W3C home > Mailing lists > Public > w3c-wai-ig@w3.org > April to June 1999

Re: QED & Marshall McLuhan

From: Anne Pemberton <apembert@crosslink.net>
Date: Thu, 10 Jun 1999 20:48:59 -0400
Message-Id: <>
To: w3c-wai-ig@w3.org
At 06:26 PM 6/10/1999 -0700, Kynn Bartlett wrote:
>>I would include any sites that provide useful local information, such as
>>bus, train, airline, or TV schedules. Whether the sites that collect PHD
>>dissertations are accessible is not my concern because they do not usually
>>include information of interest to the population in question.
>When you start making judgment calls such as this is where you
>venture into shaky ground -- I've heard many designers of highly
>graphical web sites state that they don't have to make their
>sites accessible to the blind, because the blind aren't their
>target audience.  Before you can disqualify certain people from
>"access" to a certain site, you need to be careful you're not
>deciding _for them_.

I was trying to be a bit accommodating to those who are aghast at the idea
of providing accessibility to people they feel themselves better than. 

Thus it
>is important that all levels of a web site have at least minimal
>functional accessibility.

Good point. Again, I was trying to minimize the aghastness!

>Do you believe that a site's "accessibility" (understandability)
>should be dependent upon the intended audience, the actual audience,
>or a theoretical "minimal standard" for the web, such as writing all
>material for the WWW at a third grade (U.S. education system)
>reading level?

Depends on the content. The actual audience should be the target, and some
information needs to comply with a "minimal standard" because the actual
audience is broad enough to include those who would need the 3rd grade level.

>Can you offer any advice to web authors that would help them
>determine beforehand what comprehension level to aim for, or,
>like you, will they need to continually assess their sites and
>see if simplification/"dumbing down" of all content is

Again, it depends on content, but a pretty good "rule of thumb" would be to
aim for a 5/6th grade reading level for complex information and a 3/4th
grade level for basic necessary information (such as how to apply for an
SSI check or food stamps). Some book publishers stretch the limits by
including definitions, explanations, and pictures for words that go past
the limit. This is easy to do on the web, allowing the user to click on the
word for meaning either in text, or perhaps on a sound bite, would make it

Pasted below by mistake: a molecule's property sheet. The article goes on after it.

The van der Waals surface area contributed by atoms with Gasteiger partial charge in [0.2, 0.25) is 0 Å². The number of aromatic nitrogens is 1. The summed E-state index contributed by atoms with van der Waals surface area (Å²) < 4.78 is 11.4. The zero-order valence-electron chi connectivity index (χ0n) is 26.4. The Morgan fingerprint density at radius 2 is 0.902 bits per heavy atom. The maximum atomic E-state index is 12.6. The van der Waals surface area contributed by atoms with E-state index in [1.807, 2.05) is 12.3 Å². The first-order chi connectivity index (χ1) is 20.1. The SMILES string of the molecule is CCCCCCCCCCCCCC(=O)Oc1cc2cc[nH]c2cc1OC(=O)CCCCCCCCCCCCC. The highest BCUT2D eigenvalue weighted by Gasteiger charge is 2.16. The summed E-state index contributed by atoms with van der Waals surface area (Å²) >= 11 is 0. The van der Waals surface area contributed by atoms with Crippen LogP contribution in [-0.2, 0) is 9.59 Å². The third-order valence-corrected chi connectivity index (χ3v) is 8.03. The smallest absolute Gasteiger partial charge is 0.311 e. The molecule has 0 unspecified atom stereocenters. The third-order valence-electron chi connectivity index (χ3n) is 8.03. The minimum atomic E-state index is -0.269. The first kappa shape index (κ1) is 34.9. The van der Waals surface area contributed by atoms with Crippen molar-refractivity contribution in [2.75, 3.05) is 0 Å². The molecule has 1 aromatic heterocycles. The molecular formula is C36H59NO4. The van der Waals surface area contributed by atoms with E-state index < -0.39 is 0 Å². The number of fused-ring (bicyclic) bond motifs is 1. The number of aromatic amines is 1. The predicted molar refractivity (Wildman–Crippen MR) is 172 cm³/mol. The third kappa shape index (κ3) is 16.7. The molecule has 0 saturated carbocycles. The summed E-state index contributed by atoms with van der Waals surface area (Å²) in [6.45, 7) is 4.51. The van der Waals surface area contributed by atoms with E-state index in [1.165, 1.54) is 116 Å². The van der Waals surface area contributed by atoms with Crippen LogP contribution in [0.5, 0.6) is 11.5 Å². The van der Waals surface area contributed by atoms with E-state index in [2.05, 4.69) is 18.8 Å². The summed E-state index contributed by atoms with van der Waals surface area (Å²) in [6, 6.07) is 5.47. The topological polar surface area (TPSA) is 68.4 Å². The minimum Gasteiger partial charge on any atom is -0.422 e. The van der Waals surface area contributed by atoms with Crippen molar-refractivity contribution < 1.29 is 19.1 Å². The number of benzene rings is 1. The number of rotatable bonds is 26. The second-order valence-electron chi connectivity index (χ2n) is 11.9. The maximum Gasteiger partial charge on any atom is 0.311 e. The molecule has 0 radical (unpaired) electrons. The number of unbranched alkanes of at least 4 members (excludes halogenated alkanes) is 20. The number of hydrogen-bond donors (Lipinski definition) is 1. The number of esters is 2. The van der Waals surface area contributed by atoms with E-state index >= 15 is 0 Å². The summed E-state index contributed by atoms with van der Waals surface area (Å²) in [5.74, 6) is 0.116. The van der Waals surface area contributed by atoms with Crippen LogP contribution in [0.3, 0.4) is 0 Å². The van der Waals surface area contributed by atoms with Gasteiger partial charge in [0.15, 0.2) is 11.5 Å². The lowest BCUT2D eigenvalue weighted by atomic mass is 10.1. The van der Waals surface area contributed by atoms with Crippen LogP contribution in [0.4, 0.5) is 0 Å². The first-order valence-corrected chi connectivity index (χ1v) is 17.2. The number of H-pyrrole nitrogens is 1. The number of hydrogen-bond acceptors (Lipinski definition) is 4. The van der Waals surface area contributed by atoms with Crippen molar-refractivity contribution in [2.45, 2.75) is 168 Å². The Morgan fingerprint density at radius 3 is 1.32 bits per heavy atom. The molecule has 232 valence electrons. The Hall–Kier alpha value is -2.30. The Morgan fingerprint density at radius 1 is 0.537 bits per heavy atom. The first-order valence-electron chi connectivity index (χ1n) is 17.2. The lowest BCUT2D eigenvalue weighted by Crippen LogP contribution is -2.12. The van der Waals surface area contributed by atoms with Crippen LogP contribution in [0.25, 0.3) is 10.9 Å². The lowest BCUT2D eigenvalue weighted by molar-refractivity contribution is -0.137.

possible to present a text with a higher reading level that can be used by
someone functioning on a lower level. 

>Is it advisable to offer different versions of the same information,
>at different reading levels?  E.g., here's one for 7th grade reading
>level, here's one for 3rd?  (BTW, it occurs to me that this part
>of the discussion might be opaque to those of you who are un-
>familiar with the US education system.  When I was in grade N,
>I was N+5 years old, if that helps for reference.)  If you chose
>such a route, how would you label such levels without being

Kids don't usually understand such things as "reading levels", but they do
follow age levels. The hitch comes when a ten-year old needs material
written for an eight year old, and it worsens when a sixteen year old
discovers he/she can understand only the eight year old version. Perhaps
just "Easy" "Regular" and "Detailed" (with of course corresponding icons),
would work.  The idea of different versions is a very good one. Detailed
could be at an upper high school or college reading level with appropriate
maps and charts (minimum), and regular at 6-8th grade with moderate levels
of multi-media, with easy at about 2-3rd grade with maximum graphics, sound
bites, etc. [For non-US: grade = form. grade = age - five]. To accommodate
the range of needs, another level for Post Graduate may be necessary ...
I'm seeing the things I need to do to the Five Forks site on the next
update .... determine what level each page is at, and develop the other
levels ... hmmmm.... sounds like something I'd need to find a grant to
cover the development of ...  a lot of work ... (and I originally set out
to do a quick little project to show teachers how easy it is to do a web
page with content - esp. quick - but it never ends - it always needs
upgrading to the newest ideas and possibilities, plus addition of photos
from descendents of participants who e-mail me from the site!- doing the
presentation wasn't the end of the project!)

	Whew, it's getting late, and I've been on this thread it seems like all
evening. I was to expect a lot of work to bring my ideas to this forum, and
I believe it! Have a good evening, or good day whenever you get this...


Anne L. Pemberton
Enabling Support Foundation
Received on Thursday, 10 June 1999 23:00:21 UTC

This archive was generated by hypermail 2.3.1 : Tuesday, 13 October 2015 16:21:04 UTC